LE FIGARO, the French daily, recently paid an extravagant but by no means undeserved tribute to a French singer with a very un-French sounding name, Philippe Jaroussky.
At age 34, Jaroussky is today undoubtedly the most accomplished and most admired counter-tenor in the world. But for heaven’s sake, you might ask, what on earth is a counter-tenor? The word only came into use in the mid- 20th century and describes men who are able to sing in high notes typical of female vocal strings.
But that hardly means sweet-voiced male singers didn’t exist in the western musical tradition before. As a matter of fact, they were a very essential part of the Italian church music as women in the past were not allowed by the Vatican to join religious choirs. The popular expression that described such artistes from the 16th right up to the beginning of the 20th century was ‘castrato’ (or ‘castrati’ in its plural form).The miracle of making a man sing like a woman was achieved by castrating talented boy singers before they could achieve puberty; in other words in their 12th or 13th year. This prevented the ‘castrati’ from developing deeper, male voices and they retained for the rest of their lives this surgically preserved lighter timbre.
But then the ‘castrati’ had an advantage over women artistes who sang in soprano, mezzo-soprano and alto voices. Being born as males, they developed, as they grew up, bigger rib cages, stronger lungs and a higher breathing capacity and used these qualities to sing in a woman’s voice, but in a much more powerful way.
By the middle of the 17th century Italy had its own set of ‘castrati’ who could very easily be imagined as equivalents of today’s pop stars. Certainly they must have made a lot of money with their talent. Pacchierotti, Ferri, Farinelli and Senesino were the celebrities of the Italian opera in those days. The castrating practice only stopped when, given modern values, it was made illegal in Italy in 1870, but by that time women were being admitted to the religious singing groups in any case.
Curiously enough, a few recordings have survived of the last Italian ‘castrato’, Alessandro Moreschi, who had a long career and died in 1922. (You can reach Moreschi’s performance through YouTube. Of course it’s a falsetto voice and its quality belongs to the earliest stages of the recording technology, but it is instructive as well as fun to watch).
HAPPY DISCOVERY: By the middle of the last century came the happy discovery that by rigorous training a young boy can be taught to produce the voice of a female mezzo-soprano or even an alto and that there was no need to deprive the poor fellow of his masculinity, even for high art’s sake.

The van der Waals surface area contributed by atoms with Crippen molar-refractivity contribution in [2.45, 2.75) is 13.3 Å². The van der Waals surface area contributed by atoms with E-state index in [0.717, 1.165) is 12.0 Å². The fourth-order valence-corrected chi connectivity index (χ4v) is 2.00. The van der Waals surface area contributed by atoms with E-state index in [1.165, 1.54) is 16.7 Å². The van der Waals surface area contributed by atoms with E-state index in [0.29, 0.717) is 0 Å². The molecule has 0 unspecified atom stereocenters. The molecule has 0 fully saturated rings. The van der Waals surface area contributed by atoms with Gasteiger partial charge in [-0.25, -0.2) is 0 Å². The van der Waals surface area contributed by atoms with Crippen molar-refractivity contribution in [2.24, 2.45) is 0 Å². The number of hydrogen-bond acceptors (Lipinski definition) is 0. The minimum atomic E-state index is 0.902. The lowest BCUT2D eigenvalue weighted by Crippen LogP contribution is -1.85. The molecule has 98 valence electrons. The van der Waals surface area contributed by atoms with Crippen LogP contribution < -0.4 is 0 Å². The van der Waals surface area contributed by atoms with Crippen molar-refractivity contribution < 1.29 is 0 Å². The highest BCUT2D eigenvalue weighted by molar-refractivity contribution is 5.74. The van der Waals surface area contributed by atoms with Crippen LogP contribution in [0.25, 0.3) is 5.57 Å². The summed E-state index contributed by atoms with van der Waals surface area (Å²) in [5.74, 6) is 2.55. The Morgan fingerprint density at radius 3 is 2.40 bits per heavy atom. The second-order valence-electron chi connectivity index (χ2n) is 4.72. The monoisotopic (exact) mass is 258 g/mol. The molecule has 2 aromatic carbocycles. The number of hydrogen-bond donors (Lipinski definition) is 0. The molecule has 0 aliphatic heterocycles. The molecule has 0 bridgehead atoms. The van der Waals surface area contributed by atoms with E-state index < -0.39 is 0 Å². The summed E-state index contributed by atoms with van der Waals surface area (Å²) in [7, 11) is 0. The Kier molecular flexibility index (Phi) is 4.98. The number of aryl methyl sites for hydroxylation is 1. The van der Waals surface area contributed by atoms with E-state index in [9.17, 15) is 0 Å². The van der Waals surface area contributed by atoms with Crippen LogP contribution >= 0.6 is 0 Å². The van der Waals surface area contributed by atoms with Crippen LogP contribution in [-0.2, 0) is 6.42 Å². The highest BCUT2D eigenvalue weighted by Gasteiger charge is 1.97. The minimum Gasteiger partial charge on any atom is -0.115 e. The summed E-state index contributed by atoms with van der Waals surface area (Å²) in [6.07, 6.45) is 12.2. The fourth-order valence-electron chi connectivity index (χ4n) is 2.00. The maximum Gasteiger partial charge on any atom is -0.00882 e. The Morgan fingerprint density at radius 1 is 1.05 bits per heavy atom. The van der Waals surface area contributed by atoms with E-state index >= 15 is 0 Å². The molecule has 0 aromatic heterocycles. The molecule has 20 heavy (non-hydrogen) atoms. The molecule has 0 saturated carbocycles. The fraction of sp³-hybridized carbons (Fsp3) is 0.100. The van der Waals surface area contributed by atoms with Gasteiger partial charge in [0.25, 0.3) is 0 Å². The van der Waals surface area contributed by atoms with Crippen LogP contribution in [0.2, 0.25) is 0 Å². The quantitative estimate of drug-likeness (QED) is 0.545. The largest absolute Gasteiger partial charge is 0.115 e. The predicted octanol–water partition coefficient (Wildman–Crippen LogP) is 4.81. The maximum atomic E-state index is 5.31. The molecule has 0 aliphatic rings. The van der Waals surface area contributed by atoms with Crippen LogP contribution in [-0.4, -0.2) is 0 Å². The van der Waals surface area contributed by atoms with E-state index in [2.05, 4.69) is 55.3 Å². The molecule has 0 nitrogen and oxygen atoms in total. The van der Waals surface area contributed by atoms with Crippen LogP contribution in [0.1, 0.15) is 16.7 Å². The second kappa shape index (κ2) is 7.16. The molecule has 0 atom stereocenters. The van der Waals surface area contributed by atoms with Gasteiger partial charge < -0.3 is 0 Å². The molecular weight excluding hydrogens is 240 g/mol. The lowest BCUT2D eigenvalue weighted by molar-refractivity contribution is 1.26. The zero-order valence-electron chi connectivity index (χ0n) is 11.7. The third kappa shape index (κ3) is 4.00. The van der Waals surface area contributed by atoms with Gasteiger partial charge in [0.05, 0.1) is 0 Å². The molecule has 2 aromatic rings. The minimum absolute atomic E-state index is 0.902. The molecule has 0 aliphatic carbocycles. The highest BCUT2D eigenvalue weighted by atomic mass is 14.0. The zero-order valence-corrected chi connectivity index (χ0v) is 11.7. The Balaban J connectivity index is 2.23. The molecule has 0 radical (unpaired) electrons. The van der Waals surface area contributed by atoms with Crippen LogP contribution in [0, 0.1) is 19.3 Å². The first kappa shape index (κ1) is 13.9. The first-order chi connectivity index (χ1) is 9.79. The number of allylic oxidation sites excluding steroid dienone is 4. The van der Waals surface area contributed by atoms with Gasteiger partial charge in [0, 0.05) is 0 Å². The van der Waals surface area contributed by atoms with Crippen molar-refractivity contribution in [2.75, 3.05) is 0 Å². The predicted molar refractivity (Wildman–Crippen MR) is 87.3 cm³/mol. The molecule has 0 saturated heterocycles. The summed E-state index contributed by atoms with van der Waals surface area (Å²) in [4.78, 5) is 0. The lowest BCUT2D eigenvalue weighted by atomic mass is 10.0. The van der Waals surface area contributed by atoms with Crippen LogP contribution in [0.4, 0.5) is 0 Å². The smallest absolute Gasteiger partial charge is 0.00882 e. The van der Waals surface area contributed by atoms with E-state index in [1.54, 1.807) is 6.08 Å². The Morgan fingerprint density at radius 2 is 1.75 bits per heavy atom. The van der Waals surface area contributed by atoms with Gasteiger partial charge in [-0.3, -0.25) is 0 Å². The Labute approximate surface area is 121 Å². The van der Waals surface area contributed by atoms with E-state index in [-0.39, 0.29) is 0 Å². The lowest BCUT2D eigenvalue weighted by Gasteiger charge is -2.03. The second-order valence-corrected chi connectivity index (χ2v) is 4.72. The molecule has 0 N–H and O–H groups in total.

The vocal timbre of a counter-tenor, by the way, is not the same as the falsetto of a castrato whose performance makes it immediately evident that the singer is a man with a high-pitched voice. But when artistes like Philippe Jaroussky perform, their voices reach unattainable heights seemingly effortlessly simply because they are perfectly trained without need of any surgical intervention. Today classical music fans are discovering with stupor that many of the opera roles that they had always thought were originally written for women’s mezzo-soprano and alto voices by composers like Haendel, Verdi and Vivaldi were only taken over by female singers following the ban on castration. These roles are today increasingly being claimed back by the counter-tenors.
The most remarkable feature of Jaroussky’s success, as he himself explains, is not his own career but the way it has allowed many other talented young men to come into the limelight. “By singing professionally in 1999 for the first time at age 21 in Haendel’s opera Julius Caesar”, he told Le Figaro “I unwittingly ushered in a whole generation of counter-tenors.”
Today the word ‘castrato’ is a pejorative that can only mean a 'eunuch' or a 'sissy'. But the expression 'counter-tenor' is fast becoming a respected and highly admired genre in opera singing, thanks in large measure to Philippe Jaroussky.
Physically exhausted after a ruthless routine that has made him travel days and nights for opera performances all over the world for the past 13 years, Jaroussky is taking an eight-month break, thus willingly and generously opening the door to young competitors like Franco Fagioli, Yuriy Mynenko, David Qyu Lee and Bejun Mehta, nephew of the Indian-born orchestra conductor Zubin Mehta.
The writer is a journalist based in Paris (ZafMasud@gmail.com)